When you’re recruiting prospective students, you want to know what they’re saying about your university. One way you can learn what students are saying is through traditional research methods, social audience intelligence, or a combination of both. The research analysts at Brandwatch used social data to learn more about prospective student conversations surrounding applying to college.
A social intelligence solutions provider, Brandwatch’s analysts used social data that they’d collected over a year. They analyzed conversations from prospective students who demonstrated their intent to apply to or attend one of the top 20 universities in the United Kingdom. Specifically, the analysts used college search and consideration language to look for names of the top 20 universities along with first-person pronouns and phrases like “apply to” and “go to.”
With approximately 400 conversations per week, the analysts had plenty of data to work with. Some of their research questions included:
- What do prospective students talk about?
- What concerns and worries do prospective students have?
- When and where do prospective students have these conversations?
With a data set that approached 20,000 conversations, they used qualitative research methods to identify emerging themes, including entry requirements, finance, and personal statements. The analysts used software to create and automate rules and tags to sort all 20,000 individual mentions into themes by frequency.
Number of mentions within each category of conversations.
To learn more about these categories, they visualized the topics in a word cloud, with color-coding based on positive, neutral, or negative sentiments.
The types of conversations that occurred about entry requirements, shown in a word cloud.
The same data that was represented in the word cloud was also viewed as a table or line graph, or even as a growth chart to determine the emerging and timely topics, and the topics that were fading.
Number of conversations based on entry requirement topic, shown in a line graph.
The growth chart shows the topic volume changes within a specific time period.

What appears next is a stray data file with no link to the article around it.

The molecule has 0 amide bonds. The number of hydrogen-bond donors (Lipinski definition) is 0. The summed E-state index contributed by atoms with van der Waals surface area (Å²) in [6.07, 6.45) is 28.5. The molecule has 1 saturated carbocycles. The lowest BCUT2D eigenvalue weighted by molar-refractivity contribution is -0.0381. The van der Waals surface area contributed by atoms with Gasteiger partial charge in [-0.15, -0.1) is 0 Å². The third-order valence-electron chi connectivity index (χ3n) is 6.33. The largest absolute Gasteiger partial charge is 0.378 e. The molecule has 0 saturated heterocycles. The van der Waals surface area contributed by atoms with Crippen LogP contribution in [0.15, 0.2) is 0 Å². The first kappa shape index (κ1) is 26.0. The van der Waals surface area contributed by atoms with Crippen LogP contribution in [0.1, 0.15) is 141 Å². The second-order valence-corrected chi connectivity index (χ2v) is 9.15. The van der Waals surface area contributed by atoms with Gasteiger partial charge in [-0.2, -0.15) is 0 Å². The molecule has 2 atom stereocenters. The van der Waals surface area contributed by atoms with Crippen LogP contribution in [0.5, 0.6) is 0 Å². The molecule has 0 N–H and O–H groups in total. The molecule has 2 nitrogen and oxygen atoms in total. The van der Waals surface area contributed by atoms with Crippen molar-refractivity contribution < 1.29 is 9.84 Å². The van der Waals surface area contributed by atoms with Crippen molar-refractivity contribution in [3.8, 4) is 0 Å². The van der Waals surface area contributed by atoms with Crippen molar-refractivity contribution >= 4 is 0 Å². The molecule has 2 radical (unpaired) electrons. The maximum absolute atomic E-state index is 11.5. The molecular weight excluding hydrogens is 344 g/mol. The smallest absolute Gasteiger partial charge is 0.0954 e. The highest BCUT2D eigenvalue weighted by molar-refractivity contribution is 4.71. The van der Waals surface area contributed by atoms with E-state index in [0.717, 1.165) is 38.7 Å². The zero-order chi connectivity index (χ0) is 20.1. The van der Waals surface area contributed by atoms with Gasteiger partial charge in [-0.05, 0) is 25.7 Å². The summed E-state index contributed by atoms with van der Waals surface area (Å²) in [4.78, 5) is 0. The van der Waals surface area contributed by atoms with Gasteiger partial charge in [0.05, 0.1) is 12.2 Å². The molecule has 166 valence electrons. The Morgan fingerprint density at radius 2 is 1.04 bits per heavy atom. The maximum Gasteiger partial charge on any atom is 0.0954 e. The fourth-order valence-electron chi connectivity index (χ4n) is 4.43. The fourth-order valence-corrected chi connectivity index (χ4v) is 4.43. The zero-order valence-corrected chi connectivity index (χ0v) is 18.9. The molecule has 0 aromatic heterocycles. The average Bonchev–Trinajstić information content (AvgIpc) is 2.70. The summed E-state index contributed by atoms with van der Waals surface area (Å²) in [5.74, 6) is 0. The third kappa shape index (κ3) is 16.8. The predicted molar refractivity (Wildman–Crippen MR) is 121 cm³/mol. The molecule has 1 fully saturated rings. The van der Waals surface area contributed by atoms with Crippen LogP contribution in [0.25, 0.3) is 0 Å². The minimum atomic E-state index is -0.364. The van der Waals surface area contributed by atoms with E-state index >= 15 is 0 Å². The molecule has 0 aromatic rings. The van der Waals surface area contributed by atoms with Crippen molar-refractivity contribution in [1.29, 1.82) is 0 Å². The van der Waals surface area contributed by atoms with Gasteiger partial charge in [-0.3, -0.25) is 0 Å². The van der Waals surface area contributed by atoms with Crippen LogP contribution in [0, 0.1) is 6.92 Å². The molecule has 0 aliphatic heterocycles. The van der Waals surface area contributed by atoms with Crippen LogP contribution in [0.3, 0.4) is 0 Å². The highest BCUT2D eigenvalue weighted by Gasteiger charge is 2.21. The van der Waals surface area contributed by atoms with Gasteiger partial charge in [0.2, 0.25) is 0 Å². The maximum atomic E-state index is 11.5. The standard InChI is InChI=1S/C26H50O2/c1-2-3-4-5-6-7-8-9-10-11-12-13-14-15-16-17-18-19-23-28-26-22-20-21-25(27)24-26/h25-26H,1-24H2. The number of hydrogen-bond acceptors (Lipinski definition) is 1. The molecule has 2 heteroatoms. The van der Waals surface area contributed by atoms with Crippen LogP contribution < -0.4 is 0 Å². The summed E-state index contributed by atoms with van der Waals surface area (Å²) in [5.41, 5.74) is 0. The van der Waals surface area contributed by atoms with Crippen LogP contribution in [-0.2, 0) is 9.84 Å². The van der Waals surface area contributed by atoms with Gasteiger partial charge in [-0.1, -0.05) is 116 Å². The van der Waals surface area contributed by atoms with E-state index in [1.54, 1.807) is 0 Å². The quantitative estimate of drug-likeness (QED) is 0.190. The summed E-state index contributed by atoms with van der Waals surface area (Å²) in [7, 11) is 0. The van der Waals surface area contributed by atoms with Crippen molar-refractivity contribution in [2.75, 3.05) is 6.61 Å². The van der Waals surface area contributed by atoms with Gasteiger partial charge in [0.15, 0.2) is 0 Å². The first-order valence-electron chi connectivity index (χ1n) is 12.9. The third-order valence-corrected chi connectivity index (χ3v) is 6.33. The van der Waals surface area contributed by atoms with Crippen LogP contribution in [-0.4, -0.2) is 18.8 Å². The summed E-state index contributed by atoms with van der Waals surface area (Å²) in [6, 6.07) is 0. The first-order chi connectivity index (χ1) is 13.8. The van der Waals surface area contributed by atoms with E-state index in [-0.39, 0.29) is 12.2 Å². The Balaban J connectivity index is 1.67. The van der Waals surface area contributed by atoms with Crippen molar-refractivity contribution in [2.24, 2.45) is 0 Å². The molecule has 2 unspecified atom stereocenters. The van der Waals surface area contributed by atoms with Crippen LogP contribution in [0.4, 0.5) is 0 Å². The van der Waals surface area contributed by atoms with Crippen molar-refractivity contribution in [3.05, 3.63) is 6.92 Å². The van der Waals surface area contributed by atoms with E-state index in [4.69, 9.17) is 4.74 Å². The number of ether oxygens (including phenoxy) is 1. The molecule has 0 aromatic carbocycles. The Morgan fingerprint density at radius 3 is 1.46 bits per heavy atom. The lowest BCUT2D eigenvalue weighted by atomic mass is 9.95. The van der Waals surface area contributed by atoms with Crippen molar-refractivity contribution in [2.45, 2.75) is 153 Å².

Creating Actionable Outcomes
This research was conducted by a software company, not a university. If campus professionals conducted this analysis, the results could inform a traditional research project, or they could be used right away to inform the content strategy for the admissions office. In online conversations, students spoke positively about the day they received results from their A-level exams, so a campus could create branded content to help them celebrate getting their results. To address questions about finances and personal statement requirements, the marketing team might update the website and other content to specifically address some of the students’ concerns.
Another actionable outcome of this research could be an improved social media engagement strategy for the enrollment/admissions comm flow. While Student Room and Twitter were the top two sites for these sorts of conversations, other sources popped up as well, including the forums on Money Saving Expert and The Grad Cafe. Armed with this information, admissions counselors could actively participate in those forums and increase their engagement levels with prospective students.
More Social Data Research
Social data provides real-time insight that traditional research methods just don’t offer. As Liz Gross explains in The Higher Ed Social Listening Handbook, social listening is fast, flexible, longitudinal, and human.
In a blog post for the eduWeb Digital Summit, Campus Sonar Research Manager Amber Sandall explains how social listening is a great research tool that provides long-lasting value. She also shares how social listening helps you find insights that aren’t available through traditional research methods in Psst: Students Tell the Internet (Not You) Why they Drop Out.
Read more about how other colleges and universities are using social data to drive strategic engagement.
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The post Case Study: Analyzing Prospective Student Online Conversations with Social Data originally appeared on The Campus Sonar Brain Waves blog.